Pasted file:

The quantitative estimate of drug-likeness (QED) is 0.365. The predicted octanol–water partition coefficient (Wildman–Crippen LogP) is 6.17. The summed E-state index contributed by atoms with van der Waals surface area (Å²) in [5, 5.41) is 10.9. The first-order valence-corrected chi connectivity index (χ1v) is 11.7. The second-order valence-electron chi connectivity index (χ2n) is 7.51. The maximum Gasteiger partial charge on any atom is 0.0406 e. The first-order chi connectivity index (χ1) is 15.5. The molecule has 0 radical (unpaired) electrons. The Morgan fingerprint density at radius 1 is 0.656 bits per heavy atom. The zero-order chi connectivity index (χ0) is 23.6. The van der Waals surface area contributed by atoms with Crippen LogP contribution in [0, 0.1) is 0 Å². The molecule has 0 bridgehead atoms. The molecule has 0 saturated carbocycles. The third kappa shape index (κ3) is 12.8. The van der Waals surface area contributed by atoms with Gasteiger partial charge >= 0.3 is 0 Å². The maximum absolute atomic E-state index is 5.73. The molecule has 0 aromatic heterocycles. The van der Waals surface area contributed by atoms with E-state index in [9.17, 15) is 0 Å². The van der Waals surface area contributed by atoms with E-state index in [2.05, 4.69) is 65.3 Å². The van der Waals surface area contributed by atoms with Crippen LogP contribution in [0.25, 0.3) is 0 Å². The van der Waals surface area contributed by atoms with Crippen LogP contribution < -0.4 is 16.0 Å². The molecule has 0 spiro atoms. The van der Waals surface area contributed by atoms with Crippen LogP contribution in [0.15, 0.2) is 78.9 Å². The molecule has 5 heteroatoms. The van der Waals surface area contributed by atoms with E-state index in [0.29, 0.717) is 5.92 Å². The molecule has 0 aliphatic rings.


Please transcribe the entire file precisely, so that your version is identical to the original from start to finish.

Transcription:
The quantitative estimate of drug-likeness (QED) is 0.365. The predicted octanol–water partition coefficient (Wildman–Crippen LogP) is 6.17. The summed E-state index contributed by atoms with van der Waals surface area (Å²) in [5, 5.41) is 10.9. The first-order valence-corrected chi connectivity index (χ1v) is 11.7. The second-order valence-electron chi connectivity index (χ2n) is 7.51. The maximum Gasteiger partial charge on any atom is 0.0406 e. The first-order chi connectivity index (χ1) is 15.5. The molecule has 0 radical (unpaired) electrons. The Morgan fingerprint density at radius 1 is 0.656 bits per heavy atom. The zero-order chi connectivity index (χ0) is 23.6. The van der Waals surface area contributed by atoms with Crippen LogP contribution in [0, 0.1) is 0 Å². The molecule has 0 bridgehead atoms. The molecule has 0 saturated carbocycles. The third kappa shape index (κ3) is 12.8. The van der Waals surface area contributed by atoms with Gasteiger partial charge >= 0.3 is 0 Å². The maximum absolute atomic E-state index is 5.73. The molecule has 0 aromatic heterocycles. The van der Waals surface area contributed by atoms with E-state index in [9.17, 15) is 0 Å². The van der Waals surface area contributed by atoms with E-state index in [2.05, 4.69) is 65.3 Å². The van der Waals surface area contributed by atoms with Crippen LogP contribution in [0.25, 0.3) is 0 Å². The van der Waals surface area contributed by atoms with Crippen LogP contribution < -0.4 is 16.0 Å². The molecule has 0 spiro atoms. The van der Waals surface area contributed by atoms with Crippen LogP contribution in [0.15, 0.2) is 78.9 Å². The molecule has 5 heteroatoms. The van der Waals surface area contributed by atoms with E-state index in [0.29, 0.717) is 5.92 Å². The molecule has 0 aliphatic rings.